How Do I Set Investment Goals?

In setting your investment goals , your AGE is a very important factor. The age of an investor is usually positively correlated (moves in a positive or same direction) with the type of investments they will commit to. This means that as you get closer to your retirement, you will typically move away from investments that have a high degree of risk, require a large amount of capital (money) or have low liquidity (ability to convert the investment easily into cash).

This is generally because you are approaching the later stage of your life and wish to spend the money that you have accumulated during it and not risk it for the purposes of accumulating more money. Conversely, if you are at a young age you have a longer investment horizon (time available to invest) available to you and therefore can choose to take higher levels of risk, provide more capital (money) for your investments and not be as concerned about the investment liquidity because you are able to continue to gain wealth, because of your age, even if your investment has not returned what you wanted it to.

The Age and Risk Correlation

While these two different situations may not always be true, most people will not choose to adopt a lot of risk at an older age because they have spent the majority of their life earning money, and choose not to take unnecessary risks later in life that may lose them their earnings. Young people don’t have this concern as they have a longer time horizon in which to re-invest should an investment turn sour. Therefore, it is important to understand that this means that age is positively correlated to the amount of risk that will be adopted (see Understanding the Risks) and it is sensible to parallel this relationship to your own investment strategy.

The correlation of age in comparison to risk, and age in comparison to net value (value of all your assets) can be modeled graphically.

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Investment Goal Cycles

Life Cycle Investment Periods:

Growth Period (Age 20 – 35)

  • You are attempting to accumulate assets in order to achieve immediate needs or long term goals
  • Your acceptance of risk is fairly high because you realize that you have a long investment horizon in which you can accumulate more assets.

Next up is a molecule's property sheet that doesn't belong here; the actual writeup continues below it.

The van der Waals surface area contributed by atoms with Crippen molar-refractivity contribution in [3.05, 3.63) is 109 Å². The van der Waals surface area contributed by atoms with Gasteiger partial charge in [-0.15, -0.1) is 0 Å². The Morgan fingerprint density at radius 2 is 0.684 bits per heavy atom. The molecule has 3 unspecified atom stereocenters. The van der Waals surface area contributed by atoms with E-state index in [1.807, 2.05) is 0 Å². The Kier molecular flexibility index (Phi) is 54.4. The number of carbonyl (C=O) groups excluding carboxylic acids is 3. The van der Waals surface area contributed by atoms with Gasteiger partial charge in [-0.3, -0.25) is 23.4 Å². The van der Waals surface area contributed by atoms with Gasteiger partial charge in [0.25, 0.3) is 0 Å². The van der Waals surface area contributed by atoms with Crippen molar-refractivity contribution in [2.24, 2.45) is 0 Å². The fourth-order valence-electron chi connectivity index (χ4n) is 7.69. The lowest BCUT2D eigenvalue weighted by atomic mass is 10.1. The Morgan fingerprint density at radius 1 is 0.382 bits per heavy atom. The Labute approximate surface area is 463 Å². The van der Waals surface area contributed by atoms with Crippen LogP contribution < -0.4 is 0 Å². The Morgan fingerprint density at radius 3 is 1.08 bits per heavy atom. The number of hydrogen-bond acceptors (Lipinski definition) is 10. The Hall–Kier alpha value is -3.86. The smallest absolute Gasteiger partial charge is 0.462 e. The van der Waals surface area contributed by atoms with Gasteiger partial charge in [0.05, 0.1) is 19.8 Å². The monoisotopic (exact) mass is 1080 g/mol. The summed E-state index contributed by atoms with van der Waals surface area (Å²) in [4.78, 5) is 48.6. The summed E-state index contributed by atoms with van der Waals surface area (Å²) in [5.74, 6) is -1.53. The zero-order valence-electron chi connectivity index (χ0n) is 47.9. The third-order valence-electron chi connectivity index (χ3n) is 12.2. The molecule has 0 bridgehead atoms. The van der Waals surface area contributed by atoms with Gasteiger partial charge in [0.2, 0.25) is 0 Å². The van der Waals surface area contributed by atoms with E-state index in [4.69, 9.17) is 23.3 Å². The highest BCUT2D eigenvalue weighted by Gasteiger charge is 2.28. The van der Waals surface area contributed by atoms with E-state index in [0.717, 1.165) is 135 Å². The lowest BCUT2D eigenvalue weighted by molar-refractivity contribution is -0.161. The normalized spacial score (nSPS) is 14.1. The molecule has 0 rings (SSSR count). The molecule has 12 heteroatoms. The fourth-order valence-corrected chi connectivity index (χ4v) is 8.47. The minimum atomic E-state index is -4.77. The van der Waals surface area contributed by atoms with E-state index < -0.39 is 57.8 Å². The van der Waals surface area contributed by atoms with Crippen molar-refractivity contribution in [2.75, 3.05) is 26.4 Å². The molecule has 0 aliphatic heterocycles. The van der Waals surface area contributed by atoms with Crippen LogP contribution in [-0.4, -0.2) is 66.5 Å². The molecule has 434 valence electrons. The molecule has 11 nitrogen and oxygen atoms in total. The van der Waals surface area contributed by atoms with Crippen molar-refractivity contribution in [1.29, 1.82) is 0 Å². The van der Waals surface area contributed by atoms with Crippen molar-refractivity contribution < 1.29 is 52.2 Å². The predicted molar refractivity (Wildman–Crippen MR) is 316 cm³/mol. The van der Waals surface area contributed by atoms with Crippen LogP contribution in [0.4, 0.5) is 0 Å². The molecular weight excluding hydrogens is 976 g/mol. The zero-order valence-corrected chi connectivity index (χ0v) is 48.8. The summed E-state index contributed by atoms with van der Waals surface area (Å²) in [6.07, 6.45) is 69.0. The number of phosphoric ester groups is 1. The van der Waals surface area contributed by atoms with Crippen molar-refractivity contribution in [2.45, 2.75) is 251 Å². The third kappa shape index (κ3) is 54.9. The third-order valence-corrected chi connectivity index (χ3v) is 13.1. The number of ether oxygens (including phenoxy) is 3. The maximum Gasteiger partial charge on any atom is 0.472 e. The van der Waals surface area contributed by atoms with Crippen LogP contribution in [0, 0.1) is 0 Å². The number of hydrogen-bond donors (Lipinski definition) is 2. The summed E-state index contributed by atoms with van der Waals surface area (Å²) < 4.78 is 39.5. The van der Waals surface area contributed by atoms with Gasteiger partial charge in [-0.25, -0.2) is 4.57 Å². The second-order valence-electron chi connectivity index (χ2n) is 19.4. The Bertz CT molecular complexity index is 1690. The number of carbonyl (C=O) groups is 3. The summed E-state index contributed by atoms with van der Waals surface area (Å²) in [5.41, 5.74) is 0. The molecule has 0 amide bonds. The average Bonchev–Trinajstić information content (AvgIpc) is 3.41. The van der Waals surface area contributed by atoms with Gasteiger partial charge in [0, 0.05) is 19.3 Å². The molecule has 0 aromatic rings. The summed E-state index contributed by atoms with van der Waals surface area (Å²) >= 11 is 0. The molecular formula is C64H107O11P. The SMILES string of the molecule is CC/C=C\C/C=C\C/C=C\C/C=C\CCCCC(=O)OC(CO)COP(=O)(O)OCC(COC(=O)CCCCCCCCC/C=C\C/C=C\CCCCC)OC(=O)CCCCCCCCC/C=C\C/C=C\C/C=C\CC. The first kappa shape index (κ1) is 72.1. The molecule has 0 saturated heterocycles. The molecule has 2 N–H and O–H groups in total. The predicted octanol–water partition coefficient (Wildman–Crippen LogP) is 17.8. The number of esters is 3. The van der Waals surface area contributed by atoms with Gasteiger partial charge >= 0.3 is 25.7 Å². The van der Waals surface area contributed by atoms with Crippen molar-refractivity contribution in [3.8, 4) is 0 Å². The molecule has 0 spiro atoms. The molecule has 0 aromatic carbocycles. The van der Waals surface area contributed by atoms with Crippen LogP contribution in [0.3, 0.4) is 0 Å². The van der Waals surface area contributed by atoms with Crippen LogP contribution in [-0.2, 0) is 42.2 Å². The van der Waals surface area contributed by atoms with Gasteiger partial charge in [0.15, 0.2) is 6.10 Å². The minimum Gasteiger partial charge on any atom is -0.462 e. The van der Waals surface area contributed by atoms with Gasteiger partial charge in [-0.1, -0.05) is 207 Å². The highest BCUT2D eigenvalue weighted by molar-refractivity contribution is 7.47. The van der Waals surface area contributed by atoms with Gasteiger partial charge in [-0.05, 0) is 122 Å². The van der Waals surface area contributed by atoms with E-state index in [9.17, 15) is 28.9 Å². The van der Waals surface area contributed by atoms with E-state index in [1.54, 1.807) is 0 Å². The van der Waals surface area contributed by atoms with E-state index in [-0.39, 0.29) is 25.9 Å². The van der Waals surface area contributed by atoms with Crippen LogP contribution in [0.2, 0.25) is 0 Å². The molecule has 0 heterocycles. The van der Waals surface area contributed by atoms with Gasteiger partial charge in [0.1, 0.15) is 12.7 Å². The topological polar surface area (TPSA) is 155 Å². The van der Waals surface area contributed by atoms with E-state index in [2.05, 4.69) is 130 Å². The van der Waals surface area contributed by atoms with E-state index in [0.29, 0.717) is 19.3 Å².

• You should be learning solid investment advice to help increase your knowledge of investing.

Consolidation Period (Age 35 – 55)

  • You are now well into your career and are paying off the majority of your long-term debt such as your mortgage and other associated debts.
  • Your earning should exceed you debt and you should be investing this for future retirement in medium-risk investments for your retirement
  • You no longer are willing to accept a high level of risk you earning capacity is decreasing as you get older.
  • Your goal should be to retire wealthy .

Retirement and Spending Period (Age 55 – 75+)

  • You have usually accumulated all your life-time earnings and you are at the peak to your net worth
  • Your assets and income should more than cover any expenses and you should be able to satisfy any future goals
  • You are no longer willing to invest in medium to high risk investments because you have enough equity capital to sustain your expenses
  • You now have the ability to spend your lifetime earnings and enjoy the remaining time of your life.
  • Don’t stop investing – see investing after retirement.

It is important to remember that this is just an established and widely accepted guideline but is by no means definitive or perfect. You may differ from this structure because of a hugely differing number of reasons that are specific to you and these should be discussed with your financial planner or adviser. The purpose of including them in this educational section is not to get you overly worried about their importance but to ensure you are conscious of the underlying purpose of these periods and the reasoning behind why they exist.

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Properly settings your investment goals will help you stay on track to retiring wealthy.  Do you have any other investment goal setting advice? Leave a comment below to help others.

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